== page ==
Miss Willowes, having reached middle age – or her prime, as I prefer – has had enough of being the pitied maiden aunt, put upon and stifled by her well-meaning but deeply conventional family, and decides it’s time to leave London and live independently. Preferably in a country cottage, with a donkey. I’m always up for tales of middle-aged spinsters throwing caution to the wind and striking out on their own, with or without donkeys, so this ticked all my boxes straight away. She follows the promptings of her subconscious, notes signs and symbols strewn along her path, and decamps to the ever so slightly odd village of Great Mop. From then it goes kind of Master and Margarita in the Chilterns. This can only be a good thing, obviously, and it was.
A light and whimsical read on the surface – even Satan himself is quite a pleasant chap (the ‘loving huntsman’ of the subtitle presumably) – but there is a deeper undercurrent of dissociation from nature and the landscape by urban civilisation, and women losing their natural powers in the same way. Not as a great allegory or polemic, but just a little whisper, or distant melody – although Laura’s long impassioned speech to Satan is pretty unequivocally feminist, referring to women as ‘sticks of dynamite’ (which for me recalled her thrill at dancing with the wild redheaded girl at the witches sabbath, hinting at more than a spiritual awakening). (If spiritual awakening is the right term for throwing your lot in with the devil.)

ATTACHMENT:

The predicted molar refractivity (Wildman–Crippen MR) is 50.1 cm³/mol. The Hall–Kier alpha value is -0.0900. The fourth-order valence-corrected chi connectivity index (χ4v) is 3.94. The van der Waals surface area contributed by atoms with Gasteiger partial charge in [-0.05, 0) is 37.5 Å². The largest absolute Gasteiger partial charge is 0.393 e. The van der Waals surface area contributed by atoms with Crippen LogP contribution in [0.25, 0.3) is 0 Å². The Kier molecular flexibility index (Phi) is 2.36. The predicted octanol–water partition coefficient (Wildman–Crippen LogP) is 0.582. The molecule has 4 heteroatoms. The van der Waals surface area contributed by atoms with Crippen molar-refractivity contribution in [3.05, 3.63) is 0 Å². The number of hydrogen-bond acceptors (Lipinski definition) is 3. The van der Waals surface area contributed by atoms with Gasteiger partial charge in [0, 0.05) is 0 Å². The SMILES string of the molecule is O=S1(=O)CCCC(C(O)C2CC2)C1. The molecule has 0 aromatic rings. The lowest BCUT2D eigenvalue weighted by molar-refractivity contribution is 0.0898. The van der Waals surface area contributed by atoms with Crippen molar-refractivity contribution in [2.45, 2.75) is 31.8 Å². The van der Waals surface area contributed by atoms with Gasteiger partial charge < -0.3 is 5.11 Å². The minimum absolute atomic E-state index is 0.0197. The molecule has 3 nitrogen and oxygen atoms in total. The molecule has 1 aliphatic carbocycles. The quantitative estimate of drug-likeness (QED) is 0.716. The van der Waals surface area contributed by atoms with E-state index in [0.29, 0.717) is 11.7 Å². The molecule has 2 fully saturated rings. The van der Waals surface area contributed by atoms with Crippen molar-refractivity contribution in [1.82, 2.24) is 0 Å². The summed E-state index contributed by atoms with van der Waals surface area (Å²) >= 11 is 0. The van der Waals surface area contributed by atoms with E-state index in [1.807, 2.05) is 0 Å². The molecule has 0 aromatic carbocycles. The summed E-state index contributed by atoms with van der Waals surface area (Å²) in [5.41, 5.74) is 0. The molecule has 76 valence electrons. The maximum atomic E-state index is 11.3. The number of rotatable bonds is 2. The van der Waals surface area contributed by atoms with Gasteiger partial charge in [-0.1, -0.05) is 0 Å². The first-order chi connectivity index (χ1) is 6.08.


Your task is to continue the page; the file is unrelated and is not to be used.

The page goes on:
The 1920s search for meaning, especially pertinent to post-war single women, is worked quietly into a gently English comedic little tale, its slightness belying its deeper truths. Ultimately ‘Lolly Willowes’ presents moving to the countryside and becoming a witch as a valid and rewarding life choice for the older single woman, which I can only applaud.